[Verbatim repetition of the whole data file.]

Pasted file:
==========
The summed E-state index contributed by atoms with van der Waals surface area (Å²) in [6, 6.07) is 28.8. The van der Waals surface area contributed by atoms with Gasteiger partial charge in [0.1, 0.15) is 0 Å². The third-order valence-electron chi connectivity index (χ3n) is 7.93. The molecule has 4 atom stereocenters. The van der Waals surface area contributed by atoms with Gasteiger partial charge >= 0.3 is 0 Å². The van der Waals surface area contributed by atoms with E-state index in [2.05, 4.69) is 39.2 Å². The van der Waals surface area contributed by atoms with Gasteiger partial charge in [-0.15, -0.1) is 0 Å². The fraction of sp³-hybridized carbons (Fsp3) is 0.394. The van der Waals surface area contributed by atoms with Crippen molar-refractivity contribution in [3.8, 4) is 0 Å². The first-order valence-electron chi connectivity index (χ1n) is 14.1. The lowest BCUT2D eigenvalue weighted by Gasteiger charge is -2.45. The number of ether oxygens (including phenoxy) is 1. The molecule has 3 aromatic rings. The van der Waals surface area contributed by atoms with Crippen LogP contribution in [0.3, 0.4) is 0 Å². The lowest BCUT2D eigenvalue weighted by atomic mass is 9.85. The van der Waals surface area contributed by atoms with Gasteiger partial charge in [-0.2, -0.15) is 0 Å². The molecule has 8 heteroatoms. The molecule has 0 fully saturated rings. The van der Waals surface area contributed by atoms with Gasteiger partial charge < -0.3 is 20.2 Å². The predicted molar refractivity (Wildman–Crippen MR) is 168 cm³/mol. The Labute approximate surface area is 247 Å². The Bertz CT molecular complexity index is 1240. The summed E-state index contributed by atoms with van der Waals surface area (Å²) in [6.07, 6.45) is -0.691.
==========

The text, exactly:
The summed E-state index contributed by atoms with van der Waals surface area (Å²) in [6, 6.07) is 28.8. The van der Waals surface area contributed by atoms with Gasteiger partial charge in [0.1, 0.15) is 0 Å². The third-order valence-electron chi connectivity index (χ3n) is 7.93. The molecule has 4 atom stereocenters. The van der Waals surface area contributed by atoms with Gasteiger partial charge >= 0.3 is 0 Å². The van der Waals surface area contributed by atoms with E-state index in [2.05, 4.69) is 39.2 Å². The van der Waals surface area contributed by atoms with Gasteiger partial charge in [-0.15, -0.1) is 0 Å². The fraction of sp³-hybridized carbons (Fsp3) is 0.394. The van der Waals surface area contributed by atoms with Crippen molar-refractivity contribution in [3.8, 4) is 0 Å². The first-order valence-electron chi connectivity index (χ1n) is 14.1. The lowest BCUT2D eigenvalue weighted by Gasteiger charge is -2.45. The number of ether oxygens (including phenoxy) is 1. The molecule has 3 aromatic rings. The van der Waals surface area contributed by atoms with Crippen LogP contribution in [0.3, 0.4) is 0 Å². The lowest BCUT2D eigenvalue weighted by atomic mass is 9.85. The van der Waals surface area contributed by atoms with Gasteiger partial charge in [-0.2, -0.15) is 0 Å². The molecule has 8 heteroatoms. The molecule has 0 fully saturated rings. The van der Waals surface area contributed by atoms with Gasteiger partial charge < -0.3 is 20.2 Å². The predicted molar refractivity (Wildman–Crippen MR) is 168 cm³/mol. The Labute approximate surface area is 247 Å². The Bertz CT molecular complexity index is 1240. The summed E-state index contributed by atoms with van der Waals surface area (Å²) in [6.07, 6.45) is -0.691.